Financing Terror

An Analysis and Simulation to Affect Al Qaeda's Financial Infrastructures

by Steve Kiser

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Despite the centrality and level of activity in the financial war on terrorism, little data, analysis, or other serious inquiry into the effectiveness of this activity exists. This dissertation develops a model that enables policymakers and analysts to understand how terrorist financial networks work, how current policies targeting those networks will affect them, how terrorist organizations are likely to react to those policies, and what more can be done. Given the centrality of Al Qaeda and its affiliates in the global war on terror, the dissertation specifically explores the questions of how U.S. and international counter-terrorism policies affect those organizations’ financial support networks, and how Al Qaeda and its affiliates are likely to react to those initiatives. The author makes the following recommendations: (1) Fully integrate counter-finance strategies into a comprehensive strategy; (2) view finances as not only a target subject to disruption but also as a lucrative intelligence source; (3) expand the focus of counter-finance policies from exclusively first-order effects to include second-order effects; (4) craft counter-finance strategies and policies with clear long- and short-term desired effects in mind; (5) given terrorists’ creativity at raising funds, ensure that all levels of law enforcement have some counter-financing awareness; (6) continue to exert strong pressure on off-shore banking havens and help build capacity abroad to enforce such laws; (7) properly inform well-meaning donors, perhaps through a Transparency International organization for charities.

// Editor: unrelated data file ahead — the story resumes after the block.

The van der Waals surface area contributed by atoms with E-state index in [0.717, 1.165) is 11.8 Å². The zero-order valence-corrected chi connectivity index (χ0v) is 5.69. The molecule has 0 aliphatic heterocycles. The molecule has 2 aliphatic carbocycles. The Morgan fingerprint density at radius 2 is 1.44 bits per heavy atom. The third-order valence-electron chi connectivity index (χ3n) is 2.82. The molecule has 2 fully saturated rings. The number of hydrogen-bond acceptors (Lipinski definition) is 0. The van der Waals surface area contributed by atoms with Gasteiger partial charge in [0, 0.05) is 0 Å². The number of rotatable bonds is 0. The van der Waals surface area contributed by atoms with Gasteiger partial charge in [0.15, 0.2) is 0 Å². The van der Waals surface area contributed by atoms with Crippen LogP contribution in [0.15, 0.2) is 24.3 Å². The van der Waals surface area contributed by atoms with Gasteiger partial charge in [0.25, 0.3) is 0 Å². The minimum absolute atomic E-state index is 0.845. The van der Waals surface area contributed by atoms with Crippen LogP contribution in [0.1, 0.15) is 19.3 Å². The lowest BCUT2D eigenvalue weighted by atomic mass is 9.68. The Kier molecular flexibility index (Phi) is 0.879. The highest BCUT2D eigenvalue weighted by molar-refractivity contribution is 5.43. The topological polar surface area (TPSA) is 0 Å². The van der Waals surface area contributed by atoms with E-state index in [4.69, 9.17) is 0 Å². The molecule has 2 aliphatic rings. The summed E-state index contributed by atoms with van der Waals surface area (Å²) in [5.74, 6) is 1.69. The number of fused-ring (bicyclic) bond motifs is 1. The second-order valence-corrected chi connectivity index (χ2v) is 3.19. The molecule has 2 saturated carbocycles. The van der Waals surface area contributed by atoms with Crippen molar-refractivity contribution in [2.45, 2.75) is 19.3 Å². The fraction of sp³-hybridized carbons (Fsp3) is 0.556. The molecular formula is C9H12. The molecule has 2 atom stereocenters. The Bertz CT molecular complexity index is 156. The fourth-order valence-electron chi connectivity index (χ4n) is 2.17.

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This document was submitted as a dissertation in September 2004 in partial fulfillment of the requirements of the doctoral degree in public policy analysis at the Pardee RAND Graduate School. The faculty committee that supervised and approved the dissertation consisted of Charles Wolf, Jr. (Chair), James Quinlivan, and Peter Chalk.

This report is part of the RAND Corporation dissertation series. Pardee RAND dissertations are produced by graduate fellows of the Pardee RAND Graduate School, the world's leading producer of Ph.D.'s in policy analysis. The dissertations are supervised, reviewed, and approved by a Pardee RAND faculty committee overseeing each dissertation.

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